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Black woman sits in front of her shadow, which is a ghost-like figure

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The 2022 film Master was set on the campus of a fictional small liberal arts college called Ancaster. One of the subplots centers on the tenure application of one of the Black junior faculty members, Liv Beckman (Amber Gray). In a scene very similar to the article “An Inconvenient Presence” published by Inside Higher Ed the same year the movie was released, it looks as if the committee is going to deny Beckman’s candidacy for tenure because of her public-facing scholarship. Another Black faculty member, Gail Bishop (Regina Hall) sticks up for her, and convinces the committee to reconsider their outdated criteria. In the end, Beckman is granted tenure, but upon discovering that her own role on campus has never really changed, Bishop flees in horror.

Master is a film about ghosts, but it’s not quite clear by the end if the ghosts are the white characters who have always occupied and ruled Ancaster or the Black characters who work so hard to convince themselves and others that they are really there.

For many of us, the film Master is not fiction. It is the experience of trying to exist as flesh and bone rather than as an apparition.

In addition to tenure, one of the other ways that colleges and universities demonstrate the value of faculty members is by providing sabbaticals. While many people may think those on sabbaticals sip mai tais on tropical beaches on the company dime, such experiences are, as W. Carson Byrd put it, “invaluable opportunities for faculty members. They allow them to complete projects that can substantially aid in seeking tenure and promotion, for example, by eliminating teaching responsibilities during a specified time to support research and writing.” For many faculty of color working at predominantly white institutions, the sabbatical can often be a much-needed respite from the frequent challenges and indignities of life on a campus.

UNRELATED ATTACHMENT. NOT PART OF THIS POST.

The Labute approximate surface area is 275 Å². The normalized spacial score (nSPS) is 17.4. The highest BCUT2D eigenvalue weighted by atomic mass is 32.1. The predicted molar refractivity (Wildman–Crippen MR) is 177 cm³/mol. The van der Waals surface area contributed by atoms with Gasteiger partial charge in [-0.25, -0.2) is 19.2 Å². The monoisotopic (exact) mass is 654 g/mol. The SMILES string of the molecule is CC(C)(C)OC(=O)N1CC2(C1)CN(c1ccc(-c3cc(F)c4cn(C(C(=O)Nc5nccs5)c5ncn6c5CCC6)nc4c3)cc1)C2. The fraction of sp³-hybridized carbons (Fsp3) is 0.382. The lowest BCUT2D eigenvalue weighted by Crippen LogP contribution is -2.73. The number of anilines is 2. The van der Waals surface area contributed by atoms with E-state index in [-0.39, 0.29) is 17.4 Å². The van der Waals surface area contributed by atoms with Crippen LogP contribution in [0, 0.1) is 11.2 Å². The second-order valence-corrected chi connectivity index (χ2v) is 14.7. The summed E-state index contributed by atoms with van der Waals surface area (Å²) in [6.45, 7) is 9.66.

Writing in the context of the pandemic and protests over the killing of George Floyd in 2020, Byrd observed that “as colleges promise to diversify faculty in the current moment of resurgent racial justice movements, they must also ensure that faculty of color have the same opportunities and resources to support their careers—such as sabbaticals—that their white colleagues have always enjoyed.” As the pandemic continues to wane, the tide has turned on DEI in many states across the country. Those “lucky” few faculty of color who have landed tenure-track jobs and played the game well enough to get tenure may be surprised to learn that the university may dangle professional opportunities like the sabbatical to keep them in line afterward, as well.

As I begin the final few weeks of my own sabbatical, it occurs to me that many of us who are marginalized faculty do not experience professional perks like tenure and the sabbatical the way others on our campuses might. Faculty members who are not from marginalized communities may experience little to no difference between how they work before and after tenure. Tenure is almost redundant for them, because if one looks the part and produces knowledge that affirms the stories those in positions of power want to tell, then they are unlikely to ever need the protection of tenure. It merely provides peace of mind knowing their jobs are secure as long as the institution exists.

In contrast, outspoken faculty members, particularly those from marginalized communities, may experience tenure differently. As all scholars in higher education know, the cost of being outspoken too soon can result in the denial of tenure. Thus, like other scholars, many Black and BIPOC faculty members keep their heads down until they have attained tenure. But the threat doesn’t end there. Even after they have gained tenure, the college or university can deny sabbaticals, grants, institutional awards and leadership positions to outspoken faculty who engage in public-facing scholarship critiquing the institution.

In addition, while the word “sabbatical” literally means “rest,” faculty members from marginalized communities may wonder if they will be recharged by the time they resume classes. For example, some may run into epistemic exclusion, which is the devaluation and delegitimization of work by faculty of color, by sabbatical committees that may subject their work to excessive scrutiny. These faculty members may come back still weary from the effort it took to get the sabbatical in the first place.